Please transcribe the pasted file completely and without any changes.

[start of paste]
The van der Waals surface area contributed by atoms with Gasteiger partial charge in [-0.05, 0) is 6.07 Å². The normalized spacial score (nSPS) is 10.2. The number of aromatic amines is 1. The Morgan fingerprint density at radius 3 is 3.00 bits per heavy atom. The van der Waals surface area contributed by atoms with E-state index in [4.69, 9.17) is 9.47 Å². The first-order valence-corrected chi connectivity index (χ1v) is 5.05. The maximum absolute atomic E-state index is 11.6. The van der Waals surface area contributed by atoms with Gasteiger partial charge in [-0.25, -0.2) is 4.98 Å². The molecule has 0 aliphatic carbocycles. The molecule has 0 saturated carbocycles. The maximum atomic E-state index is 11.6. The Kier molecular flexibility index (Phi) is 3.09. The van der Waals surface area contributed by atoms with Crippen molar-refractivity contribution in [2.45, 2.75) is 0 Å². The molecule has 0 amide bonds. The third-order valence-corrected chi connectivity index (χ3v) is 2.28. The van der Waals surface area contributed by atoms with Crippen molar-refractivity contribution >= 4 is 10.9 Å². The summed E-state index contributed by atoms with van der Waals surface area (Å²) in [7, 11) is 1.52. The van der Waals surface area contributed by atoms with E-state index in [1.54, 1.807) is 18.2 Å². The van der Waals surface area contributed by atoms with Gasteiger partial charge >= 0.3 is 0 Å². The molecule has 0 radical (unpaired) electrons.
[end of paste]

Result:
The van der Waals surface area contributed by atoms with Gasteiger partial charge in [-0.05, 0) is 6.07 Å². The normalized spacial score (nSPS) is 10.2. The number of aromatic amines is 1. The Morgan fingerprint density at radius 3 is 3.00 bits per heavy atom. The van der Waals surface area contributed by atoms with E-state index in [4.69, 9.17) is 9.47 Å². The first-order valence-corrected chi connectivity index (χ1v) is 5.05. The maximum absolute atomic E-state index is 11.6. The van der Waals surface area contributed by atoms with Gasteiger partial charge in [-0.25, -0.2) is 4.98 Å². The molecule has 0 aliphatic carbocycles. The molecule has 0 saturated carbocycles. The maximum atomic E-state index is 11.6. The Kier molecular flexibility index (Phi) is 3.09. The van der Waals surface area contributed by atoms with Crippen molar-refractivity contribution in [2.45, 2.75) is 0 Å². The molecule has 0 amide bonds. The third-order valence-corrected chi connectivity index (χ3v) is 2.28. The van der Waals surface area contributed by atoms with Crippen molar-refractivity contribution >= 4 is 10.9 Å². The summed E-state index contributed by atoms with van der Waals surface area (Å²) in [7, 11) is 1.52. The van der Waals surface area contributed by atoms with E-state index in [1.54, 1.807) is 18.2 Å². The van der Waals surface area contributed by atoms with Gasteiger partial charge >= 0.3 is 0 Å². The molecule has 0 radical (unpaired) electrons.